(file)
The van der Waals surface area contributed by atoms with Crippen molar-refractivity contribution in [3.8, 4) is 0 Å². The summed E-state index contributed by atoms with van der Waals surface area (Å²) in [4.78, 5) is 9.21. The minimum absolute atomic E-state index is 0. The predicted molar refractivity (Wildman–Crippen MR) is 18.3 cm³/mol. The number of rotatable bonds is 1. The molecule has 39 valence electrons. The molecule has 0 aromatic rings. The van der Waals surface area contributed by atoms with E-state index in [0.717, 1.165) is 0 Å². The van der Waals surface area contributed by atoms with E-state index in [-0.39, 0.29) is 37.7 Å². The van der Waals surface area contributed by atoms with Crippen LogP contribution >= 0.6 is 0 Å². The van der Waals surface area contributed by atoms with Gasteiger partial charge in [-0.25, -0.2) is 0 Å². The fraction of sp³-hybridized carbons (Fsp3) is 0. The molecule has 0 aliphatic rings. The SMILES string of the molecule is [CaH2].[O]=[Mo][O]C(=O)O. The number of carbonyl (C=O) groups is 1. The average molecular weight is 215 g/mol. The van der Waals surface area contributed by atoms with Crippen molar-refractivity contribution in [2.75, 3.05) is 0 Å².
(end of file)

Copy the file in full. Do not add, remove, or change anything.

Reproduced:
The van der Waals surface area contributed by atoms with Crippen molar-refractivity contribution in [3.8, 4) is 0 Å². The summed E-state index contributed by atoms with van der Waals surface area (Å²) in [4.78, 5) is 9.21. The minimum absolute atomic E-state index is 0. The predicted molar refractivity (Wildman–Crippen MR) is 18.3 cm³/mol. The number of rotatable bonds is 1. The molecule has 39 valence electrons. The molecule has 0 aromatic rings. The van der Waals surface area contributed by atoms with E-state index in [0.717, 1.165) is 0 Å². The van der Waals surface area contributed by atoms with E-state index in [-0.39, 0.29) is 37.7 Å². The van der Waals surface area contributed by atoms with Crippen LogP contribution >= 0.6 is 0 Å². The van der Waals surface area contributed by atoms with Gasteiger partial charge in [-0.25, -0.2) is 0 Å². The fraction of sp³-hybridized carbons (Fsp3) is 0. The molecule has 0 aliphatic rings. The SMILES string of the molecule is [CaH2].[O]=[Mo][O]C(=O)O. The number of carbonyl (C=O) groups is 1. The average molecular weight is 215 g/mol. The van der Waals surface area contributed by atoms with Crippen molar-refractivity contribution in [2.75, 3.05) is 0 Å².